DL: Remarkable. I was a visiting scholar at the Academy in ’05. What an experience. It’s located in a 19th-century villa on the Janiculum Hill, with an awesome rare books library. All the Renaissance manuscripts were there, at my fingertips. Even more incredible were the fellows, I had a great time listening to them share secrets of the ancient world over a beer at the local enoteca. And of course, because the Academy has a presence --- psychologically as much as physically --- in the novel, the local color I picked up helped. One example is the little painted portraits of previous fellows I saw along the Academy’s walls. I remember thinking, “Wow, imagine if you were up there, but you did something so bad the Academy took your portrait down.” It turned out to be one of my favorite scenes when Jonathan goes back to the Academy and his portrait is no longer on the wall.
SB: Did you have all your research mapped out, or was it more of a ’let’s see where this takes me’ approach?
DL: I tried to map it out, but every time I opened up the text of an ancient historian, I kept seeing things like a strange translation of the Latin, an errant mark in the margin, or some unexplained notation. Those things kept stirring my imagination and the story kept changing, making it more and more believable.
SB: It worked for me. I love conspiracies, especially those from long ago. Part of your plot suggests a vast intelligence network inside a Roman emperor’s palace. So here’s a question you’re going to be asked countless times. How much of that is true?
DL: We know that some strange things happened in Emperor Titus’ palace after he returned from sacking Jerusalem in 70 A.D. Everyone within the emperor’s immediate circle --- his mistress, Berenice, his court historian, Flavius Josephus, his favorite stage actor Aliterius --- were either executed or mysteriously disappeared. Titus himself went mad and, on his deathbed, his parting words were, “I have made only one mistake.” What better fodder for a novelist than that.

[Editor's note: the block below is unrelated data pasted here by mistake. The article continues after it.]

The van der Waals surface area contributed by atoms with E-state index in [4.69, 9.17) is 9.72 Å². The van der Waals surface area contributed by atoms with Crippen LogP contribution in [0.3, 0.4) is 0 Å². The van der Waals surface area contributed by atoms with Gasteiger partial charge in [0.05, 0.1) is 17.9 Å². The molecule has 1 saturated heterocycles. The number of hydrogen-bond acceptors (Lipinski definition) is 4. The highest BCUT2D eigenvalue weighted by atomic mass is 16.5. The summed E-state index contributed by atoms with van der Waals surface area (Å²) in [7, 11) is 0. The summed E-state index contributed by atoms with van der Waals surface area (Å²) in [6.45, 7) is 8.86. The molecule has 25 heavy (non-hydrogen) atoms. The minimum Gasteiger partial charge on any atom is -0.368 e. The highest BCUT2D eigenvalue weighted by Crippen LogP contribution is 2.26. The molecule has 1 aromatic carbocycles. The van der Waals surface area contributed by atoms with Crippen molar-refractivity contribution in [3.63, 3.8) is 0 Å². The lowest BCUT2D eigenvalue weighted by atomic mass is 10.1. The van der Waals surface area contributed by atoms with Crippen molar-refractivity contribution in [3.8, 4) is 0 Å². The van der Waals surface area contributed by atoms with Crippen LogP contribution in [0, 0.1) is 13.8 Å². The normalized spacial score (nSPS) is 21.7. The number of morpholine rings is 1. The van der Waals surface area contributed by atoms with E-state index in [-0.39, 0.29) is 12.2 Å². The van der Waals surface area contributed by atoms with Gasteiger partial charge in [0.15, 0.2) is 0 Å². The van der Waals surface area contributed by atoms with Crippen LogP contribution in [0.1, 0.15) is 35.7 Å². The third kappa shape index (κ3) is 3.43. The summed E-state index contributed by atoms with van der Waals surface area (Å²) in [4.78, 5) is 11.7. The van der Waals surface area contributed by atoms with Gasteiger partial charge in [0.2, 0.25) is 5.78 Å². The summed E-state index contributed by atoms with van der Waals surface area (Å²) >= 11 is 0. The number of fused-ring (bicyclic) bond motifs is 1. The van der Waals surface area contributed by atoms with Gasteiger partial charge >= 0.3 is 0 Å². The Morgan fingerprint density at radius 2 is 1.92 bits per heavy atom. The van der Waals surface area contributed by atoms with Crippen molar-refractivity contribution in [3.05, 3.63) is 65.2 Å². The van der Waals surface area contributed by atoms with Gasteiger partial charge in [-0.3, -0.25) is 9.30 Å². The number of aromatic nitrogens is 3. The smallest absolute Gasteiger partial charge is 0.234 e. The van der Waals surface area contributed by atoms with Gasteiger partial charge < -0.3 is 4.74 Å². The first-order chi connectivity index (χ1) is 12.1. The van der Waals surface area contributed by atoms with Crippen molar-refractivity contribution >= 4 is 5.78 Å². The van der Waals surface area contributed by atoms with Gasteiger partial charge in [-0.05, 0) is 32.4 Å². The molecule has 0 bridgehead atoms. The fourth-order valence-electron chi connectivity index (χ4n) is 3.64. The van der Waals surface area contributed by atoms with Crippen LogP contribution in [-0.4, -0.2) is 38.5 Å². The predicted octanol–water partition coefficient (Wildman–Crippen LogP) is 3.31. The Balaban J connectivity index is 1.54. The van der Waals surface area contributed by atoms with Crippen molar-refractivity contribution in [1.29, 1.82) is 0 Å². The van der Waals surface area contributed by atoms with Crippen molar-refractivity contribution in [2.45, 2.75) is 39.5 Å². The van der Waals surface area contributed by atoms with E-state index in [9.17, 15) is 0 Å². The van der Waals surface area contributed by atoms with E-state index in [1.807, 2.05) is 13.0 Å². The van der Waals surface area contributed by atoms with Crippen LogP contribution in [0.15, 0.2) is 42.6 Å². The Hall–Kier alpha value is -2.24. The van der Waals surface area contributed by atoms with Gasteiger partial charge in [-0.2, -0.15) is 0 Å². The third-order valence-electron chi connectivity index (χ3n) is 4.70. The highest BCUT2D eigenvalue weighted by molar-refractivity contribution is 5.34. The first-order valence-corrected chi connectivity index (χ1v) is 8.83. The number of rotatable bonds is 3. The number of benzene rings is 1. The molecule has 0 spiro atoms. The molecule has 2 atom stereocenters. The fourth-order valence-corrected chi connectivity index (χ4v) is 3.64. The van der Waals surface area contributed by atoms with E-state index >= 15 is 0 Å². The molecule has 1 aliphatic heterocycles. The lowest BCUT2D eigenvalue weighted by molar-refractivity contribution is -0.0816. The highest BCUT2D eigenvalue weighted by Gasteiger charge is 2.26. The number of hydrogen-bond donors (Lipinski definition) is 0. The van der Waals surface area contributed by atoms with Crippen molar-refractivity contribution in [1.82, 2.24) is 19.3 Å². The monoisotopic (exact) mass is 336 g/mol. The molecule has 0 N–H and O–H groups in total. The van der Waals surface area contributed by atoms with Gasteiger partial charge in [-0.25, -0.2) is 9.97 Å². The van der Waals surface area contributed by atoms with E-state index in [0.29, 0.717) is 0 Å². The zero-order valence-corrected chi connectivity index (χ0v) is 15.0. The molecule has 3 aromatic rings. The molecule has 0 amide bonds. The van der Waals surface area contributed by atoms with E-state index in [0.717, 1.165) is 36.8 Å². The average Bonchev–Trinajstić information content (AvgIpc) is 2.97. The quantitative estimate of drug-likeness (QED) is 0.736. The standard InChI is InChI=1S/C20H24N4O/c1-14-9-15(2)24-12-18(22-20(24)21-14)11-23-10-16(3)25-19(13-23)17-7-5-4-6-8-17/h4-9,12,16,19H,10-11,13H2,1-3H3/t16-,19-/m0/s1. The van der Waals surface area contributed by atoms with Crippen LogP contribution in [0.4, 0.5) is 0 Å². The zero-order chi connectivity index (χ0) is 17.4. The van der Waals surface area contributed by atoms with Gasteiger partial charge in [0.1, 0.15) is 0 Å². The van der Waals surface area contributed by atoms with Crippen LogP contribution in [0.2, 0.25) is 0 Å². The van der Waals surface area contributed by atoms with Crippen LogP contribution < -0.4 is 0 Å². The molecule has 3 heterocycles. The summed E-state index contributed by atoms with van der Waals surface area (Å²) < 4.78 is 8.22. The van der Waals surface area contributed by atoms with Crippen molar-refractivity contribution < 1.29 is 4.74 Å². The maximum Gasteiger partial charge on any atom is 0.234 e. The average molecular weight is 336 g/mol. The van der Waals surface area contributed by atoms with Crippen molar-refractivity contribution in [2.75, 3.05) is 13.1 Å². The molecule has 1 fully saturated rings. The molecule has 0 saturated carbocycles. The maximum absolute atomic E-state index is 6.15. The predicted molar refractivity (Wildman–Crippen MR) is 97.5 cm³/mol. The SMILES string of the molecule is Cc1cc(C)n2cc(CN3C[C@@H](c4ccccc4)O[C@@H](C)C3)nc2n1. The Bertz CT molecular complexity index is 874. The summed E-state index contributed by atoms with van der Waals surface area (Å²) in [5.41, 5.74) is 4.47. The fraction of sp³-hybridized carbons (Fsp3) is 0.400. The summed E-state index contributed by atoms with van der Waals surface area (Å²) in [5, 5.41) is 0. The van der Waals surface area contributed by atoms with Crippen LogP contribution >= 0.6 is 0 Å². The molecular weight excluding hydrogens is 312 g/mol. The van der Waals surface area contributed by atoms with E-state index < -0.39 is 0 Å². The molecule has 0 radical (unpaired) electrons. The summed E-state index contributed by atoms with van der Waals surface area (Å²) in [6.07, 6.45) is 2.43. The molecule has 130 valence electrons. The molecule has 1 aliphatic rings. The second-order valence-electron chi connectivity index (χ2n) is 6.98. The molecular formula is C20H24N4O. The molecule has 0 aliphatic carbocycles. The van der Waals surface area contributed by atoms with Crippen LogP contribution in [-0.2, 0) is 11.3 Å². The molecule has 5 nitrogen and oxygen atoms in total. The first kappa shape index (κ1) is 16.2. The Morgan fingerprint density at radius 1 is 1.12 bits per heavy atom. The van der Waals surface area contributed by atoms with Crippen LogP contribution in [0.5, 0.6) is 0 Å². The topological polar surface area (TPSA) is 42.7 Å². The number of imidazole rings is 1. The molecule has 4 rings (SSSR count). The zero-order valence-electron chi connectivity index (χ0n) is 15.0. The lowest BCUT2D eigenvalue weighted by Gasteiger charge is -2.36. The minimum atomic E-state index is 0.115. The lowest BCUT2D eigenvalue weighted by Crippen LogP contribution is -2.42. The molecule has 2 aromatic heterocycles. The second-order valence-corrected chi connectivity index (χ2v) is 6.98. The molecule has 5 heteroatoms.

SB: Okay, tell me what you think of the book. I’m always curious what writers think of their own effort.
DL: My primary goal was to entertain, so I hope readers have a great time with the story. I did writing it. Now if they happen to learn something they didn’t know, then that’s a great bonus. History is more fragile than any of us think. Roman emperors tried in vain to control history. Today, it’s being done again by people who try to destroy various historical sites to fit their own twisted beliefs or bizarre politics.
SB: In the beginning of your novel, an Italian antiquities squad finds a preserved ancient corpse of a woman floating inside an ancient column. Great scene. Did you research that? Is that level of preservation possible?
DL: Amazingly, it is. In the ancient Roman world, some corpses were submerged in honey, amber, and other oils. What got my imagination really going was when I read a historical report by some 15th-century Roman masons that they accidentally discovered a tomb and inside lay a perfectly preserved ancient Roman maiden floating in oils. I knew right then the possibilities were rich.
SB: Speaking of great scenes, those chapters racing beneath the Colosseum and Temple Mount felt like you’d lived them. True?
DL: Let’s just say that research got me in some tight spots, literally. I squeezed through some of the underground streams that run beneath the Temple Mount --- far from where tourists are permitted. Not sure I’d recommend it. It was summer above ground, but in those tunnels, it was so cool and clammy you could see your breath. And, of course, there’s the issue of the Waqf authority who control the Mount.
SB: The group you mention in your novel?
DL: It’s an actual organization that has had control of the Temple Mount since the 12th century. They don’t permit anyone beneath, so I didn’t exactly have a tour guide when writing those scenes.”
SB: Well, I’m glad you finished this first book in one piece, Danny. Because we’re all looking forward to your next one.
© Copyright 2009, Daniel Levin. All rights reserved.